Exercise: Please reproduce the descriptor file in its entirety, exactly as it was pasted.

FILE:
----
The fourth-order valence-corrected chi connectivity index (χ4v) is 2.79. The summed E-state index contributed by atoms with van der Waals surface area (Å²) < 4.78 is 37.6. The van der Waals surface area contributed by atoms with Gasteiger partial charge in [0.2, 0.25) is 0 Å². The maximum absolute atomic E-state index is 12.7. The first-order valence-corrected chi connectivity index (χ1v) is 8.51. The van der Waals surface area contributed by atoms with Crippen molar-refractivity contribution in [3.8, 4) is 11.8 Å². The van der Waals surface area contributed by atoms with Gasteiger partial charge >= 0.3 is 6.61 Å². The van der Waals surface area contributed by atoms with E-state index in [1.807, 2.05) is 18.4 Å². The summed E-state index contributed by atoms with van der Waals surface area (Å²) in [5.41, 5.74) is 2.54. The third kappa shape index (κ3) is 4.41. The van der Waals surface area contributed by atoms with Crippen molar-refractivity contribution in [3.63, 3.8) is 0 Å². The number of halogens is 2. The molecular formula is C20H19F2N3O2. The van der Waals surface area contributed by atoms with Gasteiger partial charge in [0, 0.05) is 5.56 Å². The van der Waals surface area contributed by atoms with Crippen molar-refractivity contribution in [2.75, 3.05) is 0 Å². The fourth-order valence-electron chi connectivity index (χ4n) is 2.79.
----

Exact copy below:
The fourth-order valence-corrected chi connectivity index (χ4v) is 2.79. The summed E-state index contributed by atoms with van der Waals surface area (Å²) < 4.78 is 37.6. The van der Waals surface area contributed by atoms with Gasteiger partial charge in [0.2, 0.25) is 0 Å². The maximum absolute atomic E-state index is 12.7. The first-order valence-corrected chi connectivity index (χ1v) is 8.51. The van der Waals surface area contributed by atoms with Crippen molar-refractivity contribution in [3.8, 4) is 11.8 Å². The van der Waals surface area contributed by atoms with Gasteiger partial charge >= 0.3 is 6.61 Å². The van der Waals surface area contributed by atoms with E-state index in [1.807, 2.05) is 18.4 Å². The summed E-state index contributed by atoms with van der Waals surface area (Å²) in [5.41, 5.74) is 2.54. The third kappa shape index (κ3) is 4.41. The van der Waals surface area contributed by atoms with Crippen molar-refractivity contribution in [3.63, 3.8) is 0 Å². The number of halogens is 2. The molecular formula is C20H19F2N3O2. The van der Waals surface area contributed by atoms with Gasteiger partial charge in [0, 0.05) is 5.56 Å². The van der Waals surface area contributed by atoms with Crippen molar-refractivity contribution in [2.75, 3.05) is 0 Å². The fourth-order valence-electron chi connectivity index (χ4n) is 2.79.